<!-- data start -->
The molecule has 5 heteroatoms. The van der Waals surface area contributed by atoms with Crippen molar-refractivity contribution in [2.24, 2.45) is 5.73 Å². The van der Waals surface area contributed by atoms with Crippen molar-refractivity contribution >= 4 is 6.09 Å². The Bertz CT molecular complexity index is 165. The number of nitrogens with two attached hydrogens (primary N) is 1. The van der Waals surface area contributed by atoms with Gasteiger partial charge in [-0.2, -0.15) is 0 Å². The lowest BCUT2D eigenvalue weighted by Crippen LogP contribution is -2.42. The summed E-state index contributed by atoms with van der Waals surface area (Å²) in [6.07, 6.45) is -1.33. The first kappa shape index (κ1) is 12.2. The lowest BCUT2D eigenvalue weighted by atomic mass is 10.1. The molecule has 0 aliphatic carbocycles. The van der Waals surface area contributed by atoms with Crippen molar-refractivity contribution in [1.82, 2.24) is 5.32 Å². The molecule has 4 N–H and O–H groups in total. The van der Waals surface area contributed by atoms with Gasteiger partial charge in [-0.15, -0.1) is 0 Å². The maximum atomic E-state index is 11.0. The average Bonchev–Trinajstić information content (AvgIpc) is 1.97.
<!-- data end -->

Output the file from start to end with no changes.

The molecule has 5 heteroatoms. The van der Waals surface area contributed by atoms with Crippen molar-refractivity contribution in [2.24, 2.45) is 5.73 Å². The van der Waals surface area contributed by atoms with Crippen molar-refractivity contribution >= 4 is 6.09 Å². The Bertz CT molecular complexity index is 165. The number of nitrogens with two attached hydrogens (primary N) is 1. The van der Waals surface area contributed by atoms with Gasteiger partial charge in [-0.2, -0.15) is 0 Å². The lowest BCUT2D eigenvalue weighted by Crippen LogP contribution is -2.42. The summed E-state index contributed by atoms with van der Waals surface area (Å²) in [6.07, 6.45) is -1.33. The first kappa shape index (κ1) is 12.2. The lowest BCUT2D eigenvalue weighted by atomic mass is 10.1. The molecule has 0 aliphatic carbocycles. The van der Waals surface area contributed by atoms with Crippen molar-refractivity contribution in [1.82, 2.24) is 5.32 Å². The molecule has 4 N–H and O–H groups in total. The van der Waals surface area contributed by atoms with Gasteiger partial charge in [-0.15, -0.1) is 0 Å². The maximum atomic E-state index is 11.0. The average Bonchev–Trinajstić information content (AvgIpc) is 1.97.